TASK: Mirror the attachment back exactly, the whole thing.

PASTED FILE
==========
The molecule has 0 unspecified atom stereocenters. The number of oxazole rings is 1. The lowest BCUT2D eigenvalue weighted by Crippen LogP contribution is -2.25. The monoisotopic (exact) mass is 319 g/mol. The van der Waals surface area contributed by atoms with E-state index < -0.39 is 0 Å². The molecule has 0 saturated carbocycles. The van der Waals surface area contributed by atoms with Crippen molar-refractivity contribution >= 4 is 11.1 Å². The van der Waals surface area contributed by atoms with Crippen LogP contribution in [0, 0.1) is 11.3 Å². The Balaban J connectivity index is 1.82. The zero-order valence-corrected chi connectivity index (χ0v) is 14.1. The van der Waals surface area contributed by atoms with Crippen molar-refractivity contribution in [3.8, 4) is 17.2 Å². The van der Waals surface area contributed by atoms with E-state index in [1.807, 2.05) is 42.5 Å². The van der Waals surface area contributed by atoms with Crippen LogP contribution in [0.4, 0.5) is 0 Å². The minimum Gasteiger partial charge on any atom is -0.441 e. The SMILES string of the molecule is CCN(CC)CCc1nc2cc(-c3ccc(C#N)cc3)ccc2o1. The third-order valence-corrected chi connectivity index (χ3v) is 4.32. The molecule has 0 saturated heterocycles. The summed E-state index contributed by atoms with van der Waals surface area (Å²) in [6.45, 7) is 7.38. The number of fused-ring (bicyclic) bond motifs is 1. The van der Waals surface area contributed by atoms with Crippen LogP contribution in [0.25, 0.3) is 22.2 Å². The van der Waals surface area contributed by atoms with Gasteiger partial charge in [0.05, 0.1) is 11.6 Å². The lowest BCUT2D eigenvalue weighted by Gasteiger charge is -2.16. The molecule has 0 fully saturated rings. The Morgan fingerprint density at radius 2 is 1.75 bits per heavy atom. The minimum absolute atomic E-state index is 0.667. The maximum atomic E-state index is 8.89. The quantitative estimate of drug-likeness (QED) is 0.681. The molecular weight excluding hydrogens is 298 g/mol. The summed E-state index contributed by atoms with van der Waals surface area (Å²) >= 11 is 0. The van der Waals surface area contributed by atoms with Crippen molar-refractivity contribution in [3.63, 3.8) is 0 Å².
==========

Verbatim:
The molecule has 0 unspecified atom stereocenters. The number of oxazole rings is 1. The lowest BCUT2D eigenvalue weighted by Crippen LogP contribution is -2.25. The monoisotopic (exact) mass is 319 g/mol. The van der Waals surface area contributed by atoms with E-state index < -0.39 is 0 Å². The molecule has 0 saturated carbocycles. The van der Waals surface area contributed by atoms with Crippen molar-refractivity contribution >= 4 is 11.1 Å². The van der Waals surface area contributed by atoms with Crippen LogP contribution in [0, 0.1) is 11.3 Å². The Balaban J connectivity index is 1.82. The zero-order valence-corrected chi connectivity index (χ0v) is 14.1. The van der Waals surface area contributed by atoms with Crippen molar-refractivity contribution in [3.8, 4) is 17.2 Å². The van der Waals surface area contributed by atoms with E-state index in [1.807, 2.05) is 42.5 Å². The van der Waals surface area contributed by atoms with Crippen LogP contribution in [0.4, 0.5) is 0 Å². The minimum Gasteiger partial charge on any atom is -0.441 e. The SMILES string of the molecule is CCN(CC)CCc1nc2cc(-c3ccc(C#N)cc3)ccc2o1. The third-order valence-corrected chi connectivity index (χ3v) is 4.32. The molecule has 0 saturated heterocycles. The summed E-state index contributed by atoms with van der Waals surface area (Å²) in [6.45, 7) is 7.38. The number of fused-ring (bicyclic) bond motifs is 1. The van der Waals surface area contributed by atoms with Crippen LogP contribution in [0.25, 0.3) is 22.2 Å². The van der Waals surface area contributed by atoms with Gasteiger partial charge in [0.05, 0.1) is 11.6 Å². The lowest BCUT2D eigenvalue weighted by Gasteiger charge is -2.16. The molecule has 0 fully saturated rings. The Morgan fingerprint density at radius 2 is 1.75 bits per heavy atom. The minimum absolute atomic E-state index is 0.667. The maximum atomic E-state index is 8.89. The quantitative estimate of drug-likeness (QED) is 0.681. The molecular weight excluding hydrogens is 298 g/mol. The summed E-state index contributed by atoms with van der Waals surface area (Å²) >= 11 is 0. The van der Waals surface area contributed by atoms with Crippen molar-refractivity contribution in [3.63, 3.8) is 0 Å².